He was amputated of his left ankle because the diabetes before I saw him, his wound was slightly infected, but under control. My son, Jimmy, a medical student at the University of Wisconsin-Madison Medical School, cleaned out his wound and I gave him antibiotics and anti-diabetes drugs like last year. However, he looked at me without any sign of excitement. It seemed he did not know me. I guessed that his vision must be damaged by diabetes.
Crowded patients came in, many whose faces were so familiar.
“ Hi, I know you, I gave you antibiotics for high fever!” The patient shook his head with apathetic expression.
“Hi, I remember you.” I said to another patient.
“ No, I never saw you before”, a determined answer shocked me.
“That’s not true…you only brought four of your children to me this time!” I said straightforwardly.
She had brought 6 children to me in last year. I had felt so sad when she looked at me with despair and helpless. I gave her antibiotics and multivitamins and took pictures of her family. I had very often spoken to my friends about her after I returned to US. She silently nodded her head and admitted she had seen me before.
This mother has six children
I love taking photography, especially portraits. I edited many pictures I took in West Africa last year. The unique characters of my patients made them unforgettable. I always think about them during my dreams. 100 patients passed by, only two patients smiled at me and told me they were happy to see me there. Most patients were indifferent. Poverty, ignorance and superstition prevail in this jungle village.
Under the hot 115F weather, we attended about 250 patients a day. One day we saw 450 people, and we were exhausted that we did not even have the energy to get on the bus. However, we cannot change their fate with the challenge of poor hygiene, lack of water and roads, no education, which are beyond our capability.
Crowded Patients were waiting for us
Tchaikovsky’s Pathétique flowed in my heart. The cello’s weeping was like a small knife cutting my soul. The melody sounded like spring, stretching the strings of sympathy deep in my heart. No hope, there was no any hope, I desperately thought, as my mind went with Tchaikovsky to beg God for help!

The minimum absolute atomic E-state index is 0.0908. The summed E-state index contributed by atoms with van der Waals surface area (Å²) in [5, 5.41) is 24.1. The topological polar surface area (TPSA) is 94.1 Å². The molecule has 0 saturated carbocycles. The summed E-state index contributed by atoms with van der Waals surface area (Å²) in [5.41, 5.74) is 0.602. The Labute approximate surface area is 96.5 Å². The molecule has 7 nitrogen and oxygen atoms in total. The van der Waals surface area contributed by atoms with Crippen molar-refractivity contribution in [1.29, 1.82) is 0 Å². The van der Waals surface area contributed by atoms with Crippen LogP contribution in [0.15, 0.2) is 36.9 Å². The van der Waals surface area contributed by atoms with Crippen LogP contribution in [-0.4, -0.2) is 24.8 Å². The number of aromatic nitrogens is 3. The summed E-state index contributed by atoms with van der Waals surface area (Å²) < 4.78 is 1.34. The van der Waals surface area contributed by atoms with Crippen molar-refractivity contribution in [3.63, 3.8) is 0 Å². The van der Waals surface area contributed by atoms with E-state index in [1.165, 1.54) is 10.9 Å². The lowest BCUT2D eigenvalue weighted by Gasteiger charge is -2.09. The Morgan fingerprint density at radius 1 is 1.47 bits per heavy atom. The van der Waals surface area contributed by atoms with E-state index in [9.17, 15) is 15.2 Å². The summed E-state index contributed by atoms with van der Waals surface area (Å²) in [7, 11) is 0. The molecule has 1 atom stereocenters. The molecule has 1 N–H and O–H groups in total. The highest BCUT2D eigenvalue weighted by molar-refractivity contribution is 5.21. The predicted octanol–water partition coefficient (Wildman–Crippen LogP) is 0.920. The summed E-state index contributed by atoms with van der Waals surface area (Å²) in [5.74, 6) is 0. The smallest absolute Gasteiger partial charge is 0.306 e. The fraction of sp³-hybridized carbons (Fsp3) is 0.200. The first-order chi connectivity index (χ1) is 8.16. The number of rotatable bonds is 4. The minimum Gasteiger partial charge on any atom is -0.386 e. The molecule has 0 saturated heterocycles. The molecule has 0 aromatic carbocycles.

4. Ebola or Malaria?
The second from the left is Salsa
Salsa is one of my team members who went to West Africa for the last 5 years. Salsa went earlier to Guinea Bissau than I did this time. When I arrived there, he immediately reported to me that he had a sudden onset of fever and chills with swelling below both knees. He felt a burning sensation and fatigue in entire body. When I examined him, both his knees were swollen and red. He lay on the bed like a poor lamb with his eyes tearing. Although I was worried that he might have Ebola, I decided his symptoms were not severe enough and gave him quinine to treat him for malaria and told him to drink a lot of water.
On the second day, our team had gone to another village. When we returned to the base, Salsa was gone. He had come back to US and went directly to the ER. Thank God, he was confirmed for malaria.
Looking at his empty bed, I recalled his stories. Two years ago, he had hired two African workers to install the brick wall at the base with his own money. He saw his worker, Qunta, drinking some yellowish soup, with some thick stuff floating in it. He tried to taste the soup, and he immediately vomited. Qunta told him it was made from cardboard. Salsa began to cry and he asked Qunta to lead him his home. Eight people, Quanta, his wife, and 6 children, lived together in one small room. His wife was cooking the cardboard soup in a pot on three stones outside the room. Qunta told Salsa he only had a job two weeks per month. Making $8 per day, he could only support his family with minimum food and shelter. Salsa had never thought there was such a poor family like Qunta’s, He did not say a word as he left the house.
Salsa returned with 2 kg of beef, two chickens, eggs, and vegetables. Quanta’s family had never enjoyed food like they did that night. They slept with full stomach, every cells in their body were very happy to soak the nutrition they lacked for long time.
The next day, Salsa gave Quanta a key. Salsa had bought a house in Senegal with $8,000, and he would let Quanta live there for free.